A friend sent me this Sermon when I was first studying how to write a sermon of my own…and I believe the context of this sermon should be HEARD BY ALL….so…I give this to you…
~Grow in Grace and Knowledge~
A Sermon on 2 Peter 3:18
(by John M. Frame)
This sermon is from the heart in a special way, because, after a lot of talking to God and searching his word, it is what I think we most need to hear, today.
It isn’t necessarily our greatest area of need, but among the subjects which I think I can handle profitably, this is the one that seems most to cry out for attention today.
That subject is the one which is summarized in the last verse of our
text: “But grow in grace and knowledge of our Lord and Savior Jesus
Christ. To him be glory both now and forever! Amen” (2 Pet. 3:18).
Christian growth, that’s the subject; that’s our need.
Babies are cute and delightful in many ways. But if a person were to
remain a baby for ten years, twenty years, something would be terribly wrong. We would find in that “baby” something pitiful, something grotesque.
Now, in a literal, physical sense there are no twenty-year-old babies. But there are twenty-year-olds, forty-, sixty-year-olds who often act like babies.
And what do we say about them? That they are cute and delightful? Think of a grown man coming to church with a flower in his lapel that squirts water at you. You mutter, “Joe, why don’t you grow up?!”
After a while, Joe might find himself without any friends, because people like that are unpleasant, a real pain in the neck.
Immaturity is hard to tolerate.
I’m afraid that God is similarly annoyed by some of us, for there is a lot of spiritual immaturity among Christians today in the church. This is not necessarily a bad thing — much of it results because God has blessed our evangelism. The church has many young Christians whom we expect to be immature.
That’s great, that’s wonderful.
But we’ve got to keep encouraging the young Christians to grow. And older Christians too, for we never outgrow the need to grow. We need to emphasize the basics of the gospel: salvation by the death and resurrection of Christ, by God’s grace (his free gift), by faith (not by anything we can do to earn it).
That is quite proper. But let nobody misunderstand: there is a lot more to learn in God’s word beside these basics. And it’s sad when someone who has been a Christian for a long time knows nothing else than the simple gospel.
And sometimes you get into a situation when you just have to grow
up, and grow up fast. Someone attacks your faith, or gets to one of your children in college. You have to grow up fast. The little book of 2 Peter deals with this kind of emergency situation. Let’s look at it together.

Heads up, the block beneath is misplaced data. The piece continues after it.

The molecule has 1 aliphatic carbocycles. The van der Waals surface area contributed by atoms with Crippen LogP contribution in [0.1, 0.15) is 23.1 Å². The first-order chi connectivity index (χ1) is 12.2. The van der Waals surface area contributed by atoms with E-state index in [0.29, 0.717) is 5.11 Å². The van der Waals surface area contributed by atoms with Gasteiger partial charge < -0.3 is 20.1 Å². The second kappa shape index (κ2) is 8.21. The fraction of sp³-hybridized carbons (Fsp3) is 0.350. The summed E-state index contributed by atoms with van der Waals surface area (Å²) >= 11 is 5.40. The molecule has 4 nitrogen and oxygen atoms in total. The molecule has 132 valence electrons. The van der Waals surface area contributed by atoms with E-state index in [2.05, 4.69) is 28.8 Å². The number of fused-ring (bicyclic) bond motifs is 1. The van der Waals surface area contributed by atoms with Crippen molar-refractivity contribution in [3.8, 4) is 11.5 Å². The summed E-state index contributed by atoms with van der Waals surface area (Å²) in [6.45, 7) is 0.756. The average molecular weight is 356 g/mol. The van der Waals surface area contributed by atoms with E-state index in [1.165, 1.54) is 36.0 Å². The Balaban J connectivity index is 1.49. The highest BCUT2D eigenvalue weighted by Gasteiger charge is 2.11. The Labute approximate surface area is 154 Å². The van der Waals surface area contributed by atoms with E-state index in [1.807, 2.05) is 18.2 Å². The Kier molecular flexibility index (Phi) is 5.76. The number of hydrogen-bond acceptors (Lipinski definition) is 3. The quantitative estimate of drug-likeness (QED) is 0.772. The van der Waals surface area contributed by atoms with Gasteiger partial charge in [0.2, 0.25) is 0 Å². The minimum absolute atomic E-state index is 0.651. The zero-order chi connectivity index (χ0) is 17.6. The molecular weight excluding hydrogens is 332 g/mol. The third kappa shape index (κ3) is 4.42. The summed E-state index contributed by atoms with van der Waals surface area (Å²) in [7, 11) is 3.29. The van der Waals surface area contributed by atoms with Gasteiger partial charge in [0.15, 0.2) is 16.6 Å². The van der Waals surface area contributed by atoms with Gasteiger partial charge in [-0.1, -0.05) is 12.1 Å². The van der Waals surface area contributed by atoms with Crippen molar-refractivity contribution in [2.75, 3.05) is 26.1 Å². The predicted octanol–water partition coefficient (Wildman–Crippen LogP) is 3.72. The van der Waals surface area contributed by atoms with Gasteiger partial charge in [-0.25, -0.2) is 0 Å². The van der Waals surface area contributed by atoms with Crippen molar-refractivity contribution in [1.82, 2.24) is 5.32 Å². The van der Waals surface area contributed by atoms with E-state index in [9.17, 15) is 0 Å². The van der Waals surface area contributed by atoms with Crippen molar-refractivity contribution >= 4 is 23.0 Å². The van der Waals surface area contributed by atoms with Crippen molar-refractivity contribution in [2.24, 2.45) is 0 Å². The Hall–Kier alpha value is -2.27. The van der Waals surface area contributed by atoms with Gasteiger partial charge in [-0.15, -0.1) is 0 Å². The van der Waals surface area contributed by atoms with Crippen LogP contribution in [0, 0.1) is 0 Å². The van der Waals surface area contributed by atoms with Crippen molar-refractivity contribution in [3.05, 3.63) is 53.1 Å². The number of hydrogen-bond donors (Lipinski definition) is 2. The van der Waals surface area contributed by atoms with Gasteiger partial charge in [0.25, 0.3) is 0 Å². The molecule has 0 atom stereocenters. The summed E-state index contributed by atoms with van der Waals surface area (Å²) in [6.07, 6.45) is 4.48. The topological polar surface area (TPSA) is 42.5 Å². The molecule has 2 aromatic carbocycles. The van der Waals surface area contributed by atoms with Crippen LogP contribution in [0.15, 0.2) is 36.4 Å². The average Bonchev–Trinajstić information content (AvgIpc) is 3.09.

These are the apostle Peter’s last written words to the church, and
he seems to know that he is getting near the end of his life. In 1:12-15 he talks about departing from his body, going to be with the Lord. To hear of Peter’s departure might not only have saddened the church, but also frightened it — for a crisis was coming, an emergency.
In chapter 2, Peter says that the church will be invaded by false teachers. These are bad news: “They will secretly introduce destructive heresies, even denying the sovereign Lord who bought them — bringing swift destruction upon themselves. Many will follow their shameful ways and will bring the way of truth into disrepute. In their greed these teachers will exploit you with stories they have made up.”
How will the church survive this attack? How will the Christians be
able to tell right from wrong in an age of theological confusion so much like our own? Well, they can follow Peter! In 1:12 Peter says he will keep reminding them of the truth, and in 1:16-18 he points out that his teaching is reliable: “We did not follow cleverly invented stories when we told you about the power and coming of our Lord Jesus Christ, but we were eyewitnesses of his majesty” (2 Pet. 1:16).
But someone says, “Wait a minute, Peter. You’re not going to be here forever. You yourself have said that you’re getting near the end of your life. Where do we go for guidance after you die?” Peter’s answer: “Go to the Bible!” Verse 19: “And we have the word of the prophets (the Bible) — something more certain — and you will do well to pay attention to it, as to a light shining in a dark place, until
the day dawns and the morning star rises in your hearts. Above all, you must understand that no prophecy of Scripture came about by the prophet’s own interpretation. For prophecy never had its origin in the will of man, but men spoke from God as they were carried along by the Holy Spirit.”
Now in chapter three, Peter gives them an example of the kind of
debate they will have with false teachers. And he tells them how to use the Bible in that debate. He wants to stimulate the church to “wholesome thinking” (3:1) as they recall the teachings of the prophets and apostles, what we call the Old and New Testaments. Now, the false teachers will deny the second coming of Christ: “They will say, where is this ‘coming’ he promised? Ever since our fathers died, everything goes on as it has been since the beginning of creation” (2 Pet. 3:4).